As Elon Musk discovered—and it should be pointed out that he has Tweeted that he once wanted to sell out to Apple but couldn’t get a meeting with Apple CEO Tim Cook—building cars is hard.
And this is a challenge whether you’re a long-time manufacturer or someone who has just started within the past few years, trying to take advantage of the “simpler” production requirements of an electric vehicle, compared to one that has an internal combustion engine.
However, as Darren Palmer, global director, Battery Electric Vehicles, a Ford recently told me, “80% of a car is not the drivetrain.” Meaning that it is a challenge to make sures the doors fit, the plastic materials on the inside have consistent coloring, the fascias don’t fall off. And on and on.
Apple doesn’t manufacture its products. That is done for it by companies including Hon Hai Precision Industry (a.k.a., Foxconn), Wistron, Pegatron and so on.
So the likelihood of it building its own vehicles is non-existent.
It would have to work with a company that knows how to make things.
In the auto industry there are companies like Magna, which produces vehicles for companies including BMW, Mercedes, Toyota and Jaguar—and for Jaguar it manufacturers the electric i-Pace. Magna has recently entered into an agreement with Fisker. It is working on the engineering of the Fisker Ocean right now and will be performing the manufacturing when it is ready to go.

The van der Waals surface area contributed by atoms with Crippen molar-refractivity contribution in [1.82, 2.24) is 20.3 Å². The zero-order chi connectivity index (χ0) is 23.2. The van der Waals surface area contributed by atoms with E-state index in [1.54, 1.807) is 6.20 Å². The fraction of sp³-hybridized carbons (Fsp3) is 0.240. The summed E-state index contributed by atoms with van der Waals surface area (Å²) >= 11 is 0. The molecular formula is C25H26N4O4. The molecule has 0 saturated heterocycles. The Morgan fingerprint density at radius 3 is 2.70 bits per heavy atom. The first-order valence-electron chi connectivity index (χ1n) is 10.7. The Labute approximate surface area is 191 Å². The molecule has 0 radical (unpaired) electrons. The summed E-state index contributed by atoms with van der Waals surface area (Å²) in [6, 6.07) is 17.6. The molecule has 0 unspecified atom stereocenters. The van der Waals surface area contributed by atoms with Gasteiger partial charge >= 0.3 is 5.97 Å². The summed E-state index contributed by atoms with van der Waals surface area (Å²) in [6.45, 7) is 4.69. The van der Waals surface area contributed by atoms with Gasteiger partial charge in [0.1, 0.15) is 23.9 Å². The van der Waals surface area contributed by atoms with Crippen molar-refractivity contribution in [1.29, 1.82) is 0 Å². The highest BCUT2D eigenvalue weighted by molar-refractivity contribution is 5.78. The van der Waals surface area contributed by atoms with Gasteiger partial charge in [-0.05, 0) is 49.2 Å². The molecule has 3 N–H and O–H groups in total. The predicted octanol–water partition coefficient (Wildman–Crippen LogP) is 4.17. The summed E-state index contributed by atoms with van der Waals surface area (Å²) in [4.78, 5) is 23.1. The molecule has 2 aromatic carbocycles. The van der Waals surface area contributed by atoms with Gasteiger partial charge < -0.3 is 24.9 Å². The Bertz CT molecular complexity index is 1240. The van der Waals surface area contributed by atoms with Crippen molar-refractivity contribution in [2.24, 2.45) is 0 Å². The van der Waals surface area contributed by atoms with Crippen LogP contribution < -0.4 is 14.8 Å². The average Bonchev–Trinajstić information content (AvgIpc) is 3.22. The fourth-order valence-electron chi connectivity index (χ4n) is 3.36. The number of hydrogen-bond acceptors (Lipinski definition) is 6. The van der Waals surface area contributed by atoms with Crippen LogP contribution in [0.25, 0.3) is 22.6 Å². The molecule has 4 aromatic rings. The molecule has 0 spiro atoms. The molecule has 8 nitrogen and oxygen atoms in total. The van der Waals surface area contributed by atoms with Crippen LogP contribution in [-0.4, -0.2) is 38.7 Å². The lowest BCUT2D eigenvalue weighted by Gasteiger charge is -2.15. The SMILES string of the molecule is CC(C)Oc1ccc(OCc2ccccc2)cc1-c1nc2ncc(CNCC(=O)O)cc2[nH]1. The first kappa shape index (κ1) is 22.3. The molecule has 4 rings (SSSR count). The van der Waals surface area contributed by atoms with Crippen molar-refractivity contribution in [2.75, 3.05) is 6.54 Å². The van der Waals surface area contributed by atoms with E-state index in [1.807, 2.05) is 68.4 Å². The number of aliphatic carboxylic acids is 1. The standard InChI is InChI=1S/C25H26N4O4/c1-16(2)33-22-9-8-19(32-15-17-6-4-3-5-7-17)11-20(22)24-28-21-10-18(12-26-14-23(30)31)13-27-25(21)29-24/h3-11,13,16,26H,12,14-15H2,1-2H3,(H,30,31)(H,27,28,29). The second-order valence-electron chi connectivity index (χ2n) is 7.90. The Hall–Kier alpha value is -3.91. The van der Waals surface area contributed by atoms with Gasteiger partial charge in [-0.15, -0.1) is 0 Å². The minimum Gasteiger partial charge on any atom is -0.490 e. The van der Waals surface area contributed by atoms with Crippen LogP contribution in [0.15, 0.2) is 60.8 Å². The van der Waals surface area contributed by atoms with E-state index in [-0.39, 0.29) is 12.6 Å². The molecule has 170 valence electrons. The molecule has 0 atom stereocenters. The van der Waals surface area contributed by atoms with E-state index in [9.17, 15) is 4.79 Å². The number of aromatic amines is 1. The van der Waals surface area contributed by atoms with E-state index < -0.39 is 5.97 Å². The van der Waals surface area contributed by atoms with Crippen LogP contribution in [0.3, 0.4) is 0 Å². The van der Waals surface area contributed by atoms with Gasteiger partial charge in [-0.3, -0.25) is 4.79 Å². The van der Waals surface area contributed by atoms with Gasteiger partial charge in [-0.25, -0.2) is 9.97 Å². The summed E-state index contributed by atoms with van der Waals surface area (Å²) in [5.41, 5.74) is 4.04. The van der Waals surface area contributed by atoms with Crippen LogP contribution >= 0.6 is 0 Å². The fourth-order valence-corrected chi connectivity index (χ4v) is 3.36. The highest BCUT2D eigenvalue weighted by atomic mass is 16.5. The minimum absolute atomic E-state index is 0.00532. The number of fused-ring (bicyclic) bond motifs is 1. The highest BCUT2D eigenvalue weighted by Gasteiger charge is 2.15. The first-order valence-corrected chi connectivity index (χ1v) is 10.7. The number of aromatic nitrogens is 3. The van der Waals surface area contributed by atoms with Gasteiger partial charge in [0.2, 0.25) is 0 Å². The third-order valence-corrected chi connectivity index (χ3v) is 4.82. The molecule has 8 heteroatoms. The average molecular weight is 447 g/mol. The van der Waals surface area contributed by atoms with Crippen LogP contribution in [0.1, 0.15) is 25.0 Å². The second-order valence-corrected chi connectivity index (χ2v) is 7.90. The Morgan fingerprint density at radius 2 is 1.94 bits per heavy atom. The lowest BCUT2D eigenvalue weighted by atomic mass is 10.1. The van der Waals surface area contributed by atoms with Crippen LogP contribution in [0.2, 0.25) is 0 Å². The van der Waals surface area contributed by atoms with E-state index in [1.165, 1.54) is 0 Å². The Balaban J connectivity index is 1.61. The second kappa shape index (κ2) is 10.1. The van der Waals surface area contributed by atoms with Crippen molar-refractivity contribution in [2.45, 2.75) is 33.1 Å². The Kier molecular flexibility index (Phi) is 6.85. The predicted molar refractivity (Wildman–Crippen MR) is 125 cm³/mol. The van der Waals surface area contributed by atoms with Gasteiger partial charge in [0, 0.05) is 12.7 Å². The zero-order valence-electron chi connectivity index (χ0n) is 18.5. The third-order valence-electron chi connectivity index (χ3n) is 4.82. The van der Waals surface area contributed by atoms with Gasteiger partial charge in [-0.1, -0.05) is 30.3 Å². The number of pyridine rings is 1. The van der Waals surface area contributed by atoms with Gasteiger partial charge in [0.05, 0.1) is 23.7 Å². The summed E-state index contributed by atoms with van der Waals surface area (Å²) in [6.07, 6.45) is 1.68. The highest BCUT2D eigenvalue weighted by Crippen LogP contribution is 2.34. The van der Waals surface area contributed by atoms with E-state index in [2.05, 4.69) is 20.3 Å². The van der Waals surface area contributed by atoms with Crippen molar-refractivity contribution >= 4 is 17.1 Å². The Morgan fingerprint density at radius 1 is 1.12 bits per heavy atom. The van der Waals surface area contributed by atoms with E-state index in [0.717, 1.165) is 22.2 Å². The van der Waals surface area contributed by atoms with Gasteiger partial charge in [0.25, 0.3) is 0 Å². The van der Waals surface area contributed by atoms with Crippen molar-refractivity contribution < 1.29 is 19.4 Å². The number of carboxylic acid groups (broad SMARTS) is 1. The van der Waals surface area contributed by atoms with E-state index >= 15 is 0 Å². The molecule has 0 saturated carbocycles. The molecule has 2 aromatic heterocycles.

What’s interesting about Magna is that most people have no idea that it has manufactured so many vehicles.
That is the kind of company that Apple would need to work with.
It knows that building cars is hard (you can see an interview with Magna’s just-retired CEO Don Walker here, where he talks about how tough the task is). It knows how to build them with the highest levels of quality. And it does so while remaining discrete.
Let’s face it: It is one thing if someone has a problem with an iPhone that bends as it shouldn’t or a battery that doesn’t have the life it should and it would be something else entirely were that to be a full-size car or SUV.
Will Project Titan come to fruition?
If it does, Tim Cook will have his hands full. Just ask Elon.